Wallabies made to work by Gloucester
November 3, 2009
Australia's Drew Mitchell races away to score one of his two tries against Gloucester at Kingsholm
© Getty Images
Australia returned to winning ways with a 36-5 victory over Gloucester in their latest tour clash at Kingsholm.
The midweek Wallabies were thoroughly tested by their unheralded Premiership opponents with first-half tries by centres Ryan Cross and Tyrone Smith putting them on course for victory. Wing Drew Mitchell also notched a late double and a Quade Cooper solo score finished Gloucester off. Fly-half Cooper booted four conversions and kicked an early penalty, but Gloucester deserved so much more than fullback Freddie Burns' well-worked touchdown.
Despite fielding several fringe first-team players and only a handful of internationals, Gloucester displayed character and commitment by the bucket-load. Had they shown more composure in attack, then the game could have proved distinctly uncomfortable for a Wallabies outfit that had been expected to record a landslide success.
Few of tonight's starting line-up are expected to feature against England at Twickenham on Saturday, but coach Robbie Deans would still have expected a more fluent performance. A 5-1 try-count failed to tell the full story, and there is little doubt Gloucester will feel aggrieved by the final margin of defeat.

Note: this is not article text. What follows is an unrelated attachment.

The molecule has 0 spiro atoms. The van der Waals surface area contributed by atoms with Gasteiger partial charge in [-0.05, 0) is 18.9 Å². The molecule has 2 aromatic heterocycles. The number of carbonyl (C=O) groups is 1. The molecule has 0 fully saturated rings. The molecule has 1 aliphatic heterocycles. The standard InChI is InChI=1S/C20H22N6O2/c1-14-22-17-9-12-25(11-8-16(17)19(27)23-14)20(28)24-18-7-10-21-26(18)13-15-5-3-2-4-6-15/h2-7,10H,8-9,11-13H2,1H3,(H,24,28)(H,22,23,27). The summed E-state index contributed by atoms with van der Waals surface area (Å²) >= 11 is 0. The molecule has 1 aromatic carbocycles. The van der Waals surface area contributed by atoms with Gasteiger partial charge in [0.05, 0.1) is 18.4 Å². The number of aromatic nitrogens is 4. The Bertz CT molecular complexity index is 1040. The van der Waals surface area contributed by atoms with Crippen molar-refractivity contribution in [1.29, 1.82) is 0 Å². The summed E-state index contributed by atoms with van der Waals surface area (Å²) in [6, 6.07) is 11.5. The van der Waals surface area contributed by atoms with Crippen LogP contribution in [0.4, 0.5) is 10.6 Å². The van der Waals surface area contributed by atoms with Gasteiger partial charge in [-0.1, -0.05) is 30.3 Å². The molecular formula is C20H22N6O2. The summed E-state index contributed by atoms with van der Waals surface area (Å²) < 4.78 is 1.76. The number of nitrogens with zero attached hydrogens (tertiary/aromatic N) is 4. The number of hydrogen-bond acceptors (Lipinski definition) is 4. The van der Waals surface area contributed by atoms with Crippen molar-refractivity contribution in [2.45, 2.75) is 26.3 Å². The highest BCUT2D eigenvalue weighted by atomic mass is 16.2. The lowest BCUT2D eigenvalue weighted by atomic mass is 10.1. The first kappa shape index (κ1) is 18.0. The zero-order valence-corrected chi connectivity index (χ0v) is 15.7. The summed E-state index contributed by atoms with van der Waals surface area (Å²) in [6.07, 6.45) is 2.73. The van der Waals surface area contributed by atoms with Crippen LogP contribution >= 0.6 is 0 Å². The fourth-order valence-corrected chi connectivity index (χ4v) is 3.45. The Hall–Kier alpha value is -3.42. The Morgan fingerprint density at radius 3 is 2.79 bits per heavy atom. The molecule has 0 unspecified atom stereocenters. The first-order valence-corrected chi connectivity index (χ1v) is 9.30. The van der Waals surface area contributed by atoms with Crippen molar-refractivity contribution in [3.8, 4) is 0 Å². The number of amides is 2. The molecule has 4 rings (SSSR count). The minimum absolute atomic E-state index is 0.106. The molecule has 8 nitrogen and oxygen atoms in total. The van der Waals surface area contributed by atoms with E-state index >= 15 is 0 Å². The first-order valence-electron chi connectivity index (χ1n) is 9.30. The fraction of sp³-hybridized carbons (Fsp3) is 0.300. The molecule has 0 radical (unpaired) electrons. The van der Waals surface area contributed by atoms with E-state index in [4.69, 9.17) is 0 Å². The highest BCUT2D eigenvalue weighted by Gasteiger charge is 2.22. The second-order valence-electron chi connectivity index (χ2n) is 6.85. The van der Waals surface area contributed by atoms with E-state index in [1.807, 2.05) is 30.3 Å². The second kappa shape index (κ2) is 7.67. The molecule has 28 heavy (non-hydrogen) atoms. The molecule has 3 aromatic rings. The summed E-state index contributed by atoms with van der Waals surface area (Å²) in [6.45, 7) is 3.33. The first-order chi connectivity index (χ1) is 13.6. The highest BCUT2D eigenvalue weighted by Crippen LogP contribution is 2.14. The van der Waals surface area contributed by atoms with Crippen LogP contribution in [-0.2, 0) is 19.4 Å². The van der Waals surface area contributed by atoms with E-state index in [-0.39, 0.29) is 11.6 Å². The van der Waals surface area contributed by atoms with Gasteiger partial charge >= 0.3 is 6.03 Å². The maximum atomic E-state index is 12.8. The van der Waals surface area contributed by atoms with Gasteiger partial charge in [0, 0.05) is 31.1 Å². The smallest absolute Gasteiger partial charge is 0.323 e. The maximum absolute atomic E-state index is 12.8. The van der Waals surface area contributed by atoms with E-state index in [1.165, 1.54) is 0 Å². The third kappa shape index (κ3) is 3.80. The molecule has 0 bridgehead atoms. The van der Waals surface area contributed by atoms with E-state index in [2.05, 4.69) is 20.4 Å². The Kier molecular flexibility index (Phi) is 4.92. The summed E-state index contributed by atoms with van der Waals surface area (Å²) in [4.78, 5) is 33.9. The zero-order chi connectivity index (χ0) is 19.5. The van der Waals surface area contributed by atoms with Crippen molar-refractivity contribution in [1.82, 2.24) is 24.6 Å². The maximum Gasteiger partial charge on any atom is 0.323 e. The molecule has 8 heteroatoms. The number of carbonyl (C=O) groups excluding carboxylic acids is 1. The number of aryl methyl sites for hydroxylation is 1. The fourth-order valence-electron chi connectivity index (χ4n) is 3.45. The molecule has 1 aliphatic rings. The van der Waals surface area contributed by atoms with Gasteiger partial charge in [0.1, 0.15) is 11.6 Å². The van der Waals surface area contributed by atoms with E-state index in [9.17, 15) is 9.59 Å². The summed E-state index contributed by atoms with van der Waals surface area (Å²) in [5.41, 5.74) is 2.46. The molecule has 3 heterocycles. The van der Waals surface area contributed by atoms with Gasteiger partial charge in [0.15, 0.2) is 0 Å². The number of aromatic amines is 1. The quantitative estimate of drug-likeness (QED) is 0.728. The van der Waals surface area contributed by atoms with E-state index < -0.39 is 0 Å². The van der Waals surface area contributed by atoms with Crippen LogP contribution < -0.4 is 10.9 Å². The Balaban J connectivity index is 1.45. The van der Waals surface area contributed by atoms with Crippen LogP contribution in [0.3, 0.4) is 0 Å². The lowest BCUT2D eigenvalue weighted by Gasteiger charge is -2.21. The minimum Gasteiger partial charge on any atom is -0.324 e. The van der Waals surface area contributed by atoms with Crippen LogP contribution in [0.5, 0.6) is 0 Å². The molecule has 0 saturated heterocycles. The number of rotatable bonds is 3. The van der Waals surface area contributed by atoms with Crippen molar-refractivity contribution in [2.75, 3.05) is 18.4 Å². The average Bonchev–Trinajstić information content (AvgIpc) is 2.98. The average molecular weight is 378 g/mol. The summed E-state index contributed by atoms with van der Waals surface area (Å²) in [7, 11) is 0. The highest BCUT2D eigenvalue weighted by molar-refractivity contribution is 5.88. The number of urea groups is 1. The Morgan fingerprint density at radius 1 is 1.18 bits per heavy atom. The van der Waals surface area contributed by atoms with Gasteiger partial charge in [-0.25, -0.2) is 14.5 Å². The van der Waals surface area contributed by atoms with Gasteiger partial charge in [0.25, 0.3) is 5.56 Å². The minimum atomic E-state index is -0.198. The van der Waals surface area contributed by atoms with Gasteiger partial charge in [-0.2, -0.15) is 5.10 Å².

Australia, making their first visit to Gloucester since they beat the South West 28 years ago, fielded a team containing nine internationals, but only one survivor - Cross - from last Saturday's defeat against New Zealand in Tokyo.
Gloucester though, greeted them with a shadow side, parading just four players that started the Premiership clash against Sale Sharks four days ago. And head coach Bryan Redpath's selection would undoubtedly have disappointed a capacity 16,500 crowd anxious to see their team hit some form following a dismal start to the Premiership campaign.
But Gloucester gave as good as they got during the opening exchanges despite falling behind to a fourth-minute Cooper penalty. Fly-half Carlos Spencer mixed his kicking game cleverly, while the game's intensity was highlighted by a dust-up between the forwards as Gloucester looked to make their presence felt.
Australia took a while to settle, yet they stung Gloucester through a 13th-minute try set up by a rampaging run from hooker Tatafu Polata. Retreating Gloucester defenders managed to haul him down just before the line, only for Cooper to kick a resulting penalty from hand straight to an unmarked Cross, who applied a neat finish by cutting back inside for the touchdown.
Cooper converted, giving the Wallabies a 10-0 lead and suggesting they were already on their way to an emphatic success. Gloucester were determined to maintain a high tempo, despite the deficit, and their adventurous approach reaped its reward on the fourth occasion Spencer rejected a kickable penalty.
The home forwards powerfully drove the resulting lineout, before Spencer launched one his trademark cross-kicks that found wing Charlie Sharples and he sent Burns diving over. Gloucester were certainly in no mood to lie down quietly against such illustrious opponents, but Australia underlined their class with another quality score eight minutes before the break.